A Baby Aspirin a Day May Decrease Risk of Common Breast Cancer

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May 19 2017 - 10:57am
Aspiri and Breast Cancer

Many people take a low-dose aspirin each day to protect their heart. For women, this practice may also be protective against the most common type of breast cancer.

Most breast cancers are hormone receptor-positive – about 70 percent - meaning that the tumors have special proteins inside, called hormone receptors. When hormones such as estrogen and progesterone attach to these receptors, the cancer cells can grow.

Hormone receptor-positive breast cancers are treated with therapies that include tamoxifen and the aromatase inhibitors – anastrozole (Arimidex), letrozole (Femara), or exemestane (Aromasin).

Researchers have recently learned that a daily low-dose aspirin can act as a mild aromatase inhibitor, which may reduce the amount of estrogen circulating in the blood and therefore could reduce the risk of this common subtype of breast cancer.

In a study conducted by Christina Clarke at the Cancer Prevention Institute of California, use of low-dose aspirin (81 milligrams) at least three times a week was linked to a 20% risk reduction for hormone receptor positive/HER2 negative breast cancer. For all types of breast cancer, the risk reduction was around 16%.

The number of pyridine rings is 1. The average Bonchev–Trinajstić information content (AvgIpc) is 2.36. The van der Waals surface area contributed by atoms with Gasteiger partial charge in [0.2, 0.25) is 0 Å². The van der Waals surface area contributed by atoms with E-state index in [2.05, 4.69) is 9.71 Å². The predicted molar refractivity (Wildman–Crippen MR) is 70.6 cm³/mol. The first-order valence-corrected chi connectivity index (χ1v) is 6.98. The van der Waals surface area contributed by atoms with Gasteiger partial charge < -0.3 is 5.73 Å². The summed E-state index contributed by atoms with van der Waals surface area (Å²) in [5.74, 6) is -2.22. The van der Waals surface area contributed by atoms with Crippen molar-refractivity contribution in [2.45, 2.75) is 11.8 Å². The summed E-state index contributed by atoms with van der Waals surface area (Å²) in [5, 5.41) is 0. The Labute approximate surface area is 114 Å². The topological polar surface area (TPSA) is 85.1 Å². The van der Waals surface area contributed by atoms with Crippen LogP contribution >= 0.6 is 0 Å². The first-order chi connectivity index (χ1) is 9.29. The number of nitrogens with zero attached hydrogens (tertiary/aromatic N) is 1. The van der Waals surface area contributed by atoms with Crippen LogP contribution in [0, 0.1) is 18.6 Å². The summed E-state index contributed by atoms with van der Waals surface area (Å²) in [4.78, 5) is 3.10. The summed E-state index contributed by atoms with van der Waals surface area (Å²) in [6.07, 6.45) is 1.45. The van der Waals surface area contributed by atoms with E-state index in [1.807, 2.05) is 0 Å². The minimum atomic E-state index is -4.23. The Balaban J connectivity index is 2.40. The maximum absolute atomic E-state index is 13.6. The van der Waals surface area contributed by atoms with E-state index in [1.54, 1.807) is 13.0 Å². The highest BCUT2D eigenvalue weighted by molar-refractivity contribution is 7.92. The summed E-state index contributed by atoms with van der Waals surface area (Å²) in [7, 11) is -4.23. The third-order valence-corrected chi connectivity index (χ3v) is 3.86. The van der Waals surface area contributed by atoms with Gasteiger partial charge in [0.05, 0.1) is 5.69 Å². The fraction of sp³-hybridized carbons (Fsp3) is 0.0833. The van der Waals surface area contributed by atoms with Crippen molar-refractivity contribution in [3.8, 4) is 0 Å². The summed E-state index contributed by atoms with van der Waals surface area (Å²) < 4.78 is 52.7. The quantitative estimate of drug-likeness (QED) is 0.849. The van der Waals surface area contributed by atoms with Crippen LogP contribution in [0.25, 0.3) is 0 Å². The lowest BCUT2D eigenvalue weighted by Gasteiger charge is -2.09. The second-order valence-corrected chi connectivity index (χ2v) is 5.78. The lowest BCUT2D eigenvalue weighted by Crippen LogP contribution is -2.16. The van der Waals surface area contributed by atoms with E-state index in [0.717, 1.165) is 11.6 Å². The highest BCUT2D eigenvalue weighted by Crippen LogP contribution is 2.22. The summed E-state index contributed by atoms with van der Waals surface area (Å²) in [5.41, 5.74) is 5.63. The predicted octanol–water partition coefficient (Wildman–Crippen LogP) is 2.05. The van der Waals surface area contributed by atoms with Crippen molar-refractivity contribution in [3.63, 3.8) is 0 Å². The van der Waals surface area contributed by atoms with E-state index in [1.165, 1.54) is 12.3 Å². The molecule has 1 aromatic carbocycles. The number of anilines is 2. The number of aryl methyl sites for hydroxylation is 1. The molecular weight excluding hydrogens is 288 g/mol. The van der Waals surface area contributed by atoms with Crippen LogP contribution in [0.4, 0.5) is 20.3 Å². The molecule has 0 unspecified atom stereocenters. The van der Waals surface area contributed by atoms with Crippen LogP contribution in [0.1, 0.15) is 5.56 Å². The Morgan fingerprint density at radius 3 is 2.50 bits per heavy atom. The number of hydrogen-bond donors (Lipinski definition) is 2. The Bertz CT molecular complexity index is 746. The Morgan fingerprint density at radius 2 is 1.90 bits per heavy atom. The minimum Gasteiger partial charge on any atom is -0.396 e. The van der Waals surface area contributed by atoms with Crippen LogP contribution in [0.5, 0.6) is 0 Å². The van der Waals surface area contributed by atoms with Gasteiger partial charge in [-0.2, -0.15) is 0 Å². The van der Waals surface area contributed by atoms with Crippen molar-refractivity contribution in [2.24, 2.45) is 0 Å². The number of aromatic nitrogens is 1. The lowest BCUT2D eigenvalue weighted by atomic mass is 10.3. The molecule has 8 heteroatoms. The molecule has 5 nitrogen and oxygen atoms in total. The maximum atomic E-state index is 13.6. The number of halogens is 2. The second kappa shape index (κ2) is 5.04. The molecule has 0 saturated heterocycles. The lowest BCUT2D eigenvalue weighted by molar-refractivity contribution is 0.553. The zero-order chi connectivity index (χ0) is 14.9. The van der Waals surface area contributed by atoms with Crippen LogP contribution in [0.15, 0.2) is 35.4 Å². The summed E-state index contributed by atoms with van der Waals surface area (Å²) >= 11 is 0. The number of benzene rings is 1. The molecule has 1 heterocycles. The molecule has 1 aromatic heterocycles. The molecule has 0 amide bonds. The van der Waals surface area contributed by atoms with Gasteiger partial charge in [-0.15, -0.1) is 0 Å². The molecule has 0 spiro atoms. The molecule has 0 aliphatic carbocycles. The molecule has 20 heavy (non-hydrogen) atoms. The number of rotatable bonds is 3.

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The study, which began in 1995, included data from more than 133,000 women teachers.

Keep in mind, though, that with most findings such as this, more studies are needed before we can start recommending this regimen to all women as a preventive effort for breast cancer. The risk reduction was “moderate”, and Leslie Bernstein, a professor at the City of Hope Cancer Center in California, notes that exercise trumps medication when it comes to preventing breast cancer.

For now, if you already are on an aspirin regimen recommended by your doctor for cardiac health, just know that you are protecting your body in more ways than one.

Journal Reference:
Christina A. Clarke, Leslie Bernstein, et al. Regular and low-dose aspirin, other non-steroidal anti-inflammatory medications and prospective risk of HER2-defined breast cancer: the California Teachers Study. Breast Cancer Research 2017 19:52

Additional Reference:
Susan G. Komen Foundation

Photo Credit:
By Ragesoss (Own work) via Wikimedia Commons

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